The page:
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Latest New Mexico news, sports, business and entertainment at 5:20 p.m. MDT


SANTA FE, N.M. (AP) — New Mexico Gov. Michelle Lujan Grisham is sending campaign emails that accuse President Trump of single-handedly botching the nation's coronavirus response. Governors including Lujan Grisham and California's Gavin Newsom have been noticeably reluctant at times to criticize Trump publicly since the start of the coronavirus pandemic, as their state's rely heavily on aid from the federal government to respond to the crisis and balance budgets. That tone shifts in a campaign email from Lujan Grisham that says Trump refused to take action "while knowing how deadly and dangerous COVID-19 would be." State health officials responded last week to an increased number of virus outbreaks associated with work settings.


ALBUQUERQUE, N.M. (AP) — New Mexico's largest electric utility and Sandia National Laboratories is teaming up to make the electric grid more resilient as the state gears up to add more renewable energy to the mix. The research and development partnership was announced Monday. Lab officials say the agreement will address energy challenges not just in New Mexico but across the U.S., as a safe and reliable electric power system is critical to national security. Under the agreement, researchers will be working over the next several years on everything from energy storage systems to artificial intelligence and new sensor technology that can support the grid. 


LAS CRUCES, N.M. (AP) — A Las Cruces police officer has been arrested or allegedly driving while under the influence. The Las Cruces News-Sun reported Monday that 25-year-old Lourdes Hernandez has been released on her own recognizance after being booked for aggravated drunk driving and other charges. New Mexico State Police say Hernandez was stopped on Interstate 25 early Saturday for going nearly 20 mph above the 55 mile-per-hour speed limit. According to authorities, Hernandez showed signs of impairment. She identified herself as a police officer and said that she had her on-duty firearm with her. Hernandez then refused to take a Breathalyzer test. A police spokesman says she is on administrative leave.


WINDOW ROCK, Ariz. (AP) — Navajo Nation health officials report 12 new confirmed cases of coronavirus but no additional deaths. The Navajo Department of Health said Sunday the number of known COVID-19-related deaths remains at 548 since the pandemic began. The total number of confirmed cases is now 10,119 on the vast reservation that covers parts of Arizona, New Mexico and Utah. Tribal health officials say 102,195 people have been tested for the coronavirus and 7,232 have recovered. The Navajo Nation enforced another 32-hour partial weekend lockdown, which ‪‪began at 9 p.m. Saturday and ended at 5 a.m. Monday,  to help prevent the spread of COVID-19.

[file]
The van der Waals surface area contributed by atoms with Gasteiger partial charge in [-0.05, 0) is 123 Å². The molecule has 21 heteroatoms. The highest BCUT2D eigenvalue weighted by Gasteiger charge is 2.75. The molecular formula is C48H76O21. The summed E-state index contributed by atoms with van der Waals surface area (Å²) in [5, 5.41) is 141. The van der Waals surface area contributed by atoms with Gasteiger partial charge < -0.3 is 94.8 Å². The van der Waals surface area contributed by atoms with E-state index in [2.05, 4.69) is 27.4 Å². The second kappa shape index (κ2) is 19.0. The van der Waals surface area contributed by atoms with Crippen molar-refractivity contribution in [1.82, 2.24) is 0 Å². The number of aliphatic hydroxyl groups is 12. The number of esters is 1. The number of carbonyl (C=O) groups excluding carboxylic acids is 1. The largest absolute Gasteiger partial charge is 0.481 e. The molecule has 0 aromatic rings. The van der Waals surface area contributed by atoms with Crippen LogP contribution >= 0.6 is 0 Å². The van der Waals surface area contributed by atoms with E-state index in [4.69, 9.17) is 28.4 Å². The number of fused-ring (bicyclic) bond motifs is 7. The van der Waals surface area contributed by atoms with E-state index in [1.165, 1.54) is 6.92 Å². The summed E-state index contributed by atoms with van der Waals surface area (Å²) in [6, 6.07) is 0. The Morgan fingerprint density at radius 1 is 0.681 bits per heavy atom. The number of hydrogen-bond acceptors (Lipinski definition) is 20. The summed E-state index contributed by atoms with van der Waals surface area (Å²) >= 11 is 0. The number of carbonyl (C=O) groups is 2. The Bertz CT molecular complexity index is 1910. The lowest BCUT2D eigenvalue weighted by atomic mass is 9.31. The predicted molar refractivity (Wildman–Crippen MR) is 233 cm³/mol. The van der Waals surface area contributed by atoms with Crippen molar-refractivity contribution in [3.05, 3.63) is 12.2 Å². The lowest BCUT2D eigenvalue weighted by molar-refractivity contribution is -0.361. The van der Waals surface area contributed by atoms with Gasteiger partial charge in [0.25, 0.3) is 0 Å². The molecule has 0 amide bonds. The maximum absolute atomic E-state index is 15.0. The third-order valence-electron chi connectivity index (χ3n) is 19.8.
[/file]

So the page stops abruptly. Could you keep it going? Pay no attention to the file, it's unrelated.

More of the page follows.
SANTA FE, N.M. (AP) — State officials reported 164 additional COVID-19 cases with six additional deaths in New Mexico, increasing its totals to 27,512 cases and 847 deaths. Bernalillo and Dona Ana counties each had 31 additional cases and Lea County had 23, including 18 involving state corrections inmates at the Lea County Correctional Facility. Among other counties, Eddy County had 10 additional cases and Chaves County had 10.  According to Johns Hopkins University data analyzed by The Associated Press, the seven-day rolling average of daily new cases in New Mexico and daily deaths both decreased over the past two weeks.


ALBUQUERQUE, N.M. (AP) — Police say a double-homicide suspect in New Mexico was posing as his brother when he was arrested for a separate warrant against his brother. Dakota "Outlaw" Briscoe is accused of killing two men in in Albuquerque, torching their bodies inside a vehicle and carjacking a woman at gunpoint to escape. Two days after Briscoe's arrest, officials say they discovered the sibling scheme and charged Briscoe with 15 counts. Online court records didn't list a defense attorney for Briscoe who could comment on his behalf.


SANTA FE, N.M. (AP) — New Mexico Gov. Michelle Lujan Grisham on Saturday ordered that flags in the state be flown at half-staff until the interment of U.S. Supreme Court Justice Ruth Bader Ginsburg. The longtime associate justice who was a champion of women's rights and a pop culture icon, died Friday at age 87. Lujan Grisham's order called Ginsburg "an American hero who throughout her prolific career as a lawyer and jurist evinced the best of our country's founding ideals." New Mexico Supreme Court Chief Justice Michael E. Vigil said Ginsburg was "one of the great jurists of our time and a national treasure."


ALBUQUERQUE, N.M. (AP) — A growing number of cities across the U.S. are creating committees and task force panels aimed at racial healing. From Albuquerque, New Mexico, to Clemson, South Carolina, towns and municipalities recently have formed committees to discuss the future of debated monuments or address systemic racism in police departments. The mostly volunteer committees seek to have honest discussions about their cities' past around race and propose solutions. In Albuquerque, for example, the Race, History & Healing Project is trying to determine what the city should do with a statue of a Spanish conquistador. Some Native Americans find the image offensive.